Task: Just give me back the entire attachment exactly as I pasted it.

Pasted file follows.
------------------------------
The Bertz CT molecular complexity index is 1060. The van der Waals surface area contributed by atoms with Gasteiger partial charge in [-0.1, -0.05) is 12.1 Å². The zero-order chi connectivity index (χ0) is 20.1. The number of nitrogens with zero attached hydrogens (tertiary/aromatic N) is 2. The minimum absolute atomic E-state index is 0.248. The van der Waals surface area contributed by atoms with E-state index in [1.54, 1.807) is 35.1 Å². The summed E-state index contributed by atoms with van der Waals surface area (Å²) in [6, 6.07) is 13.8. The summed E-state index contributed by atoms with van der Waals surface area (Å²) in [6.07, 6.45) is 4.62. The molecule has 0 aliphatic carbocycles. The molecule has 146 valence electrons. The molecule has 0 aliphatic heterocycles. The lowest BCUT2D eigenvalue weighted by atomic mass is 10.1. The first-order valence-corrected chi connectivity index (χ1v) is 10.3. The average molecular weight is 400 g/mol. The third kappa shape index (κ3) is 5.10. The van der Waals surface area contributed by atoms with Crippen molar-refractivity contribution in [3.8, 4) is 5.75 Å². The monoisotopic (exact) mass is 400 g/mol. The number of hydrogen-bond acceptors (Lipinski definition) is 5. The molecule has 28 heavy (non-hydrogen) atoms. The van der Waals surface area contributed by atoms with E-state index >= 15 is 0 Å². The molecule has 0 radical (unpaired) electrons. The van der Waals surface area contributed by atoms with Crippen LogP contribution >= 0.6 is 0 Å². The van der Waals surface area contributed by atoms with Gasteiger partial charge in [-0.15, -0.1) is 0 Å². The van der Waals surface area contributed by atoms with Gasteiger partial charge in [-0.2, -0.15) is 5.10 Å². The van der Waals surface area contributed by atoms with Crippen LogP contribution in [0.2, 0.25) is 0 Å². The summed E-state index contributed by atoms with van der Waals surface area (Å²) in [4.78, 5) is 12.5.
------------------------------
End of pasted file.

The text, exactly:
The Bertz CT molecular complexity index is 1060. The van der Waals surface area contributed by atoms with Gasteiger partial charge in [-0.1, -0.05) is 12.1 Å². The zero-order chi connectivity index (χ0) is 20.1. The number of nitrogens with zero attached hydrogens (tertiary/aromatic N) is 2. The minimum absolute atomic E-state index is 0.248. The van der Waals surface area contributed by atoms with E-state index in [1.54, 1.807) is 35.1 Å². The summed E-state index contributed by atoms with van der Waals surface area (Å²) in [6, 6.07) is 13.8. The summed E-state index contributed by atoms with van der Waals surface area (Å²) in [6.07, 6.45) is 4.62. The molecule has 0 aliphatic carbocycles. The molecule has 146 valence electrons. The molecule has 0 aliphatic heterocycles. The lowest BCUT2D eigenvalue weighted by atomic mass is 10.1. The first-order valence-corrected chi connectivity index (χ1v) is 10.3. The average molecular weight is 400 g/mol. The third kappa shape index (κ3) is 5.10. The van der Waals surface area contributed by atoms with Crippen molar-refractivity contribution in [3.8, 4) is 5.75 Å². The monoisotopic (exact) mass is 400 g/mol. The number of hydrogen-bond acceptors (Lipinski definition) is 5. The molecule has 28 heavy (non-hydrogen) atoms. The van der Waals surface area contributed by atoms with E-state index >= 15 is 0 Å². The molecule has 0 radical (unpaired) electrons. The van der Waals surface area contributed by atoms with Crippen LogP contribution >= 0.6 is 0 Å². The van der Waals surface area contributed by atoms with Gasteiger partial charge in [-0.15, -0.1) is 0 Å². The van der Waals surface area contributed by atoms with Gasteiger partial charge in [-0.2, -0.15) is 5.10 Å². The van der Waals surface area contributed by atoms with Crippen LogP contribution in [0.2, 0.25) is 0 Å². The summed E-state index contributed by atoms with van der Waals surface area (Å²) in [4.78, 5) is 12.5.